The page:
7 7-7 Litigation Major Problems: –Which jurisdiction’s laws should apply? –Where will litigation occur? Major Problems: –Which jurisdiction’s laws should apply? –Where will litigation occur? Solutions: –Choice-of-law clause Which law governs –Choice-of-form clause Where disputes will be settled Solutions: –Choice-of-law clause Which law governs –Choice-of-form clause Where disputes will be settled

8 7-8 Performance Contracts Major Problems: –Getting other side to perform obligations –No worldwide court has power to enforce decrees –UN International Court of Justice relies on voluntary compliance –International contracts are complicated to enforce Major Problems: –Getting other side to perform obligations –No worldwide court has power to enforce decrees –UN International Court of Justice relies on voluntary compliance –International contracts are complicated to enforce Possible Solutions: –UN Convention on International Sale of Goods (CSID) –Private Solutions – Arbitration, an alternative to litigation –Incoterms, the International Chamber of Commerce’s universal trade terminology Possible Solutions: –UN Convention on International Sale of Goods (CSID) –Private Solutions – Arbitration, an alternative to litigation –Incoterms, the International Chamber of Commerce’s universal trade terminology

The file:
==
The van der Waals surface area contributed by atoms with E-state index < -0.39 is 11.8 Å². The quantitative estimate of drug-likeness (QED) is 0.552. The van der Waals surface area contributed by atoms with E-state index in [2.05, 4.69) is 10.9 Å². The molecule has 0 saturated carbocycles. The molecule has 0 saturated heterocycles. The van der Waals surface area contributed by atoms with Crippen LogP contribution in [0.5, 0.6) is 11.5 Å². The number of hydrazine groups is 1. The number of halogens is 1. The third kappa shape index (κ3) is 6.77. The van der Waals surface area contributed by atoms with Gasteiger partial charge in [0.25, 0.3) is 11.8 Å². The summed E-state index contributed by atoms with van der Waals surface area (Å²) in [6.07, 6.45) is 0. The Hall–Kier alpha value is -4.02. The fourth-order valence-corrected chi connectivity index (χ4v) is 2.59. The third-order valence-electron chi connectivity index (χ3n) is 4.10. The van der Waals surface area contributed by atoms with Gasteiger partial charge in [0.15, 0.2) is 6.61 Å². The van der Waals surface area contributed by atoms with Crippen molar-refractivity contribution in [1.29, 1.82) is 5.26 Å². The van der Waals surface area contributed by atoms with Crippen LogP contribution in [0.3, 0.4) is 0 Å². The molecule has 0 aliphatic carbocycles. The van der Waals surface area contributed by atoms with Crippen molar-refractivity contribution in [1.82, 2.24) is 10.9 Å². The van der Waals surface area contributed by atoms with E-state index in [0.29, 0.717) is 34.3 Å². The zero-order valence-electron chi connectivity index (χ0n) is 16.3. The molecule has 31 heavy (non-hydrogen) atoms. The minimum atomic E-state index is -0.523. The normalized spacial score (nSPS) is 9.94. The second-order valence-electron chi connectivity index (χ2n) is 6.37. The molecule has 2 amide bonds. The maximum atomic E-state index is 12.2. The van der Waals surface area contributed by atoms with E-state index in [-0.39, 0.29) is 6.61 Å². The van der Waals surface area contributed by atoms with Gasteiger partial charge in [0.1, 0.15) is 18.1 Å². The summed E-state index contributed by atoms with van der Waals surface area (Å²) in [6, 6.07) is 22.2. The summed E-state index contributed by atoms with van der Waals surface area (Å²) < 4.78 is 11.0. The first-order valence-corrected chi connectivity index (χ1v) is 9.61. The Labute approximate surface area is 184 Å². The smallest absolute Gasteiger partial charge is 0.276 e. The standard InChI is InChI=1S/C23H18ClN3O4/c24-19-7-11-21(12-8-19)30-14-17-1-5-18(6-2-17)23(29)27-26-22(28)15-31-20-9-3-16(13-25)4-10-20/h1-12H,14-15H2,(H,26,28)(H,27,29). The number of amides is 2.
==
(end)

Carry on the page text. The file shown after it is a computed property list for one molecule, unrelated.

9 7-9 Incoterms – International Chamber of Commerce

10 7-10 Global Interest in Arbitration is Growing Arbitration Preferred over Litigation: –Suspicion of foreign courts –Faster –Confidential –Less expensive Arbitration Preferred over Litigation: –Suspicion of foreign courts –Faster –Confidential –Less expensive

11 7-11 Despite Legal Uncertainties, International Business Grows Global business activity is growing IB managers need to be aware of legal environments they work in Legal environments vary significantly between countries Assumptions made on home country legal systems may not apply in other nations

12 7-12 Intellectual Property all of which result from the exercise of someone’s intellect Patents Trademarks Trade Names Copyrights Patents Trademarks Trade Names Copyrights CAUTION: country laws vary greatly on protection of rights and enforcement of intellectual property laws.

13 7-13 Patent Standardization/ Harmonization CAUTION: Smaller nations want to shorten protection from years down to 5 years or 30 months!

14 7-14 Intellectual Property Protection Trademarks: shape, color, design, phrase, abbreviation, or sound that identifies a brand Trade Names: name of a business protected under the International Convention for the Protection of Industrial Property Copyrights: protected under the Berne Convention of 1886 (164 countries), the WIPO Copyright Treaty and the TRIPS Agreement (WTO members)